On the issue of belief in plans, kits etc

Paul Butler (pgb@kau1.kodak.com)
Wed, 18 Oct 1995 08:50:47 +1000

Hello to all

In his most recent post (that I have received, that is) Bill Shatzner
wrote at length about the problems of relying upon published drawings.

I am in agreement with Bill and did waffle on about the subject a little
while ago in regard to scanned drawings. I my opinion, you CANNOT accept
anything as gospel unless you confirm from a number of sources. Drawings can
become distorted in the reproduction process (assuming they were correct in
the first place) and plastics probably distort and shrink
a little when they come out of the mold. The inherent assumption is that the
mold is also correct which it may not be. I feel fairly confident that there
will be a number of factors involved in the art/science of plastic
molding that will affect your model aeroplane. Perhaps someone on the list
has knowledge of the topic?

You must also remember that quality records of many of the prototypes that
interest us as modellers have not survived so the draftsman must rely upon
photographic sources. I doubt that few (if any) photos were taken with the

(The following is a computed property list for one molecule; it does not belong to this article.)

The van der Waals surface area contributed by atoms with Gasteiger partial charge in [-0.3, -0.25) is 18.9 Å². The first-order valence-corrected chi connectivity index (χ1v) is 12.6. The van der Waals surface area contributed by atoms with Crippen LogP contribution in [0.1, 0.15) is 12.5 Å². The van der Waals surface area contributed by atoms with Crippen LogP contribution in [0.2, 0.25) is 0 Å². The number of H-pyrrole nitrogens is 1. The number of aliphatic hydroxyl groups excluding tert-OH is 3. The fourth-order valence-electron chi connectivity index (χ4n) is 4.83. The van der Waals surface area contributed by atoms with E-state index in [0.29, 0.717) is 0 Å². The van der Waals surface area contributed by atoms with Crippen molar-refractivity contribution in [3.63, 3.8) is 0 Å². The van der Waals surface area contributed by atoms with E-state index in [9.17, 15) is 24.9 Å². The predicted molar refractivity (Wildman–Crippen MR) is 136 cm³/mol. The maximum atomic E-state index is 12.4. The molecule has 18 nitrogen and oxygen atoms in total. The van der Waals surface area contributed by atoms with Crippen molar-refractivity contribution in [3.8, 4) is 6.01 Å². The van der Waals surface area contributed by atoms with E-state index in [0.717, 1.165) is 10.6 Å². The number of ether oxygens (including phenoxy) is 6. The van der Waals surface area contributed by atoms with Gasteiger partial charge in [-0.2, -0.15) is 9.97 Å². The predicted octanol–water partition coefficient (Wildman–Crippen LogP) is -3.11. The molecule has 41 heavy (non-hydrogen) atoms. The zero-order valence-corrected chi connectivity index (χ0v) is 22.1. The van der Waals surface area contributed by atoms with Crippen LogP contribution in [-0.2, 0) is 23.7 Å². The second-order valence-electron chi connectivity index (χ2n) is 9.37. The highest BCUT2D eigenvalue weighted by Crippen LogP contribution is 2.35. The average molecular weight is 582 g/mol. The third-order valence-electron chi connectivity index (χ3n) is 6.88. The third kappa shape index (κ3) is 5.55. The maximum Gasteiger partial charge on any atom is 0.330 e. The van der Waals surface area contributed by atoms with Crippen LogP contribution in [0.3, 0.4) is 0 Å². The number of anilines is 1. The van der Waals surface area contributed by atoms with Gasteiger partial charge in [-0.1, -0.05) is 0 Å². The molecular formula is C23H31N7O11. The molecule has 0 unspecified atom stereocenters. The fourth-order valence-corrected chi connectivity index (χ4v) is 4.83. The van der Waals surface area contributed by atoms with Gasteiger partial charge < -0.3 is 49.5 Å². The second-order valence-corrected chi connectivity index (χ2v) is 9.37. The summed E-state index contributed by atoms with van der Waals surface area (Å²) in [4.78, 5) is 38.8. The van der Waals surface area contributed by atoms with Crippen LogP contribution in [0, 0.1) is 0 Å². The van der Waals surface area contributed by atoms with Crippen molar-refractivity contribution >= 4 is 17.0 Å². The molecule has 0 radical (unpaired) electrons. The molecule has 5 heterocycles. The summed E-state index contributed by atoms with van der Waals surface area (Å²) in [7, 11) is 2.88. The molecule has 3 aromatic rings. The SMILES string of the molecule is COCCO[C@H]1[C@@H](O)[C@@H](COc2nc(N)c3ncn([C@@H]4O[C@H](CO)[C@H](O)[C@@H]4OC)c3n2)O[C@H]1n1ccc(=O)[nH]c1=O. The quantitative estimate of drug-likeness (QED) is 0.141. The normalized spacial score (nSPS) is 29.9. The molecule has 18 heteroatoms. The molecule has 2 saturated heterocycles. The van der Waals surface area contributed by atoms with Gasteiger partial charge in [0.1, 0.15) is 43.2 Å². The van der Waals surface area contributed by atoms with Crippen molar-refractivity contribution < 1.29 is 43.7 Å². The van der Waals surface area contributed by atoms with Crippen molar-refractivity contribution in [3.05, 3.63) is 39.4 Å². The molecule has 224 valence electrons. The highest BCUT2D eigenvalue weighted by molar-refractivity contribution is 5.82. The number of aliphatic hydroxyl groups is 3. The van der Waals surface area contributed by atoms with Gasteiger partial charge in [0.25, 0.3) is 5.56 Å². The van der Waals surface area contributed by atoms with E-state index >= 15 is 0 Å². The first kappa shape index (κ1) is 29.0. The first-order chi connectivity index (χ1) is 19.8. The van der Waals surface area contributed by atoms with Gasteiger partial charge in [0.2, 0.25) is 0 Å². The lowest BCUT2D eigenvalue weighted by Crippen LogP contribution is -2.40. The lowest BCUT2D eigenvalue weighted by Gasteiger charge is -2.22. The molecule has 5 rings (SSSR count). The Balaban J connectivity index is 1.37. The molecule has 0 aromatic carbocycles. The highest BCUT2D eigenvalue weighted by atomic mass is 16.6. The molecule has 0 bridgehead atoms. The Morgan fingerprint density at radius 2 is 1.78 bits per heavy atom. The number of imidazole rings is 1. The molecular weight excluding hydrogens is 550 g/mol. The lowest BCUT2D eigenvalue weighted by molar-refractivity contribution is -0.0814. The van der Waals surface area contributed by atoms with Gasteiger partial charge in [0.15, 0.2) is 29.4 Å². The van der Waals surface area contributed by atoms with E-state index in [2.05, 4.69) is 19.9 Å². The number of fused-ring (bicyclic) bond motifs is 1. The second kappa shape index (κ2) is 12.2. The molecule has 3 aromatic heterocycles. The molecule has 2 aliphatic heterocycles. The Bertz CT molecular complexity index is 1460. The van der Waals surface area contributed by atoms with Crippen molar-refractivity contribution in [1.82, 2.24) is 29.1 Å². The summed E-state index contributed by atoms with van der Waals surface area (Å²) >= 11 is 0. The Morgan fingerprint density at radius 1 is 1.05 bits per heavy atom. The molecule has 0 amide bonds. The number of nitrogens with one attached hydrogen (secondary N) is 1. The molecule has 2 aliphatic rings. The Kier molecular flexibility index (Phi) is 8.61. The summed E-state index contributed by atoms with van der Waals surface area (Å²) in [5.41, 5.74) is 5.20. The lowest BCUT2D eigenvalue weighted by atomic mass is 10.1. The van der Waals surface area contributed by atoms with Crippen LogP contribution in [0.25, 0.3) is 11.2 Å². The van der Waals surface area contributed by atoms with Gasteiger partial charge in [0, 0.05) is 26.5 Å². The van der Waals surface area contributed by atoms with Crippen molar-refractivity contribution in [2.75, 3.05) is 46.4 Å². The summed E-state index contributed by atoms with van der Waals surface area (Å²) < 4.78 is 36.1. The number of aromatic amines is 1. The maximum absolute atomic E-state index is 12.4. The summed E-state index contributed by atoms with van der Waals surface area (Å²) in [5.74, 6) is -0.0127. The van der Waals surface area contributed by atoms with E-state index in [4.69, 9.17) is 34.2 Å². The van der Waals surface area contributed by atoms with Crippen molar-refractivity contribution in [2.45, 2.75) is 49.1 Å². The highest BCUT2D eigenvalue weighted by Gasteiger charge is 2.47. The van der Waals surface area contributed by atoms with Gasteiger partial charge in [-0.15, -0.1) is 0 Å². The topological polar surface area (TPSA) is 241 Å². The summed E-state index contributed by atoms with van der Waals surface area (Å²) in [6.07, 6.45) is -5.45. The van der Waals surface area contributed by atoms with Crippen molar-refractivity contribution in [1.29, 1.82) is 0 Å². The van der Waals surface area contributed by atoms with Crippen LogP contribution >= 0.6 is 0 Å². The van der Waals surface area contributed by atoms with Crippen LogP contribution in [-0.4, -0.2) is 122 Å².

interests of modern day draftsmen and modellers in mind, so draftsmen have
to make estimates and occasionally revise drawings when new or better
information becomes available. You may have noticed that Ian Stair often states
that a new drawing supercedes all previous versions. I have compared some
to note the differences. Sometimes it is in the position or size of some
feature like the shape of the fin/rudder or a ventilator panel.

On the issue of dimensions, I believe that published dimensions such as overall length and wingspan can be relied upon if they come from a reputable source
such as Ray Rimel or Ian Stair but in other works I have encountered dimensions
that do not add up. That is, dimensioned drawings where the sum of
chained dimensions does not equal the quoted overall dimension.

The real issue is, HOW PEDANTIC DO YOU WANT TO BE.

Scaling up from small plans to build large R/C models can result in gross
distortions that are really obvious to someone familiar with a particular

Scaling down to a smaller size from a larger drawing tends to hide small errors.
For instance, the scale drawings published in Aeromodeler, used to be drawn at
1/36 and were then reduced to 1/72 when published. In most cases you could
order both sizes from the MAP plans service.

I think each individual has to make a choice based upon personal desire, the
availablility of information, and whether or not the result is for personal
satisfaction or to appease some contest judge who may not know much about
you pet prototype anyway.


Paul Butler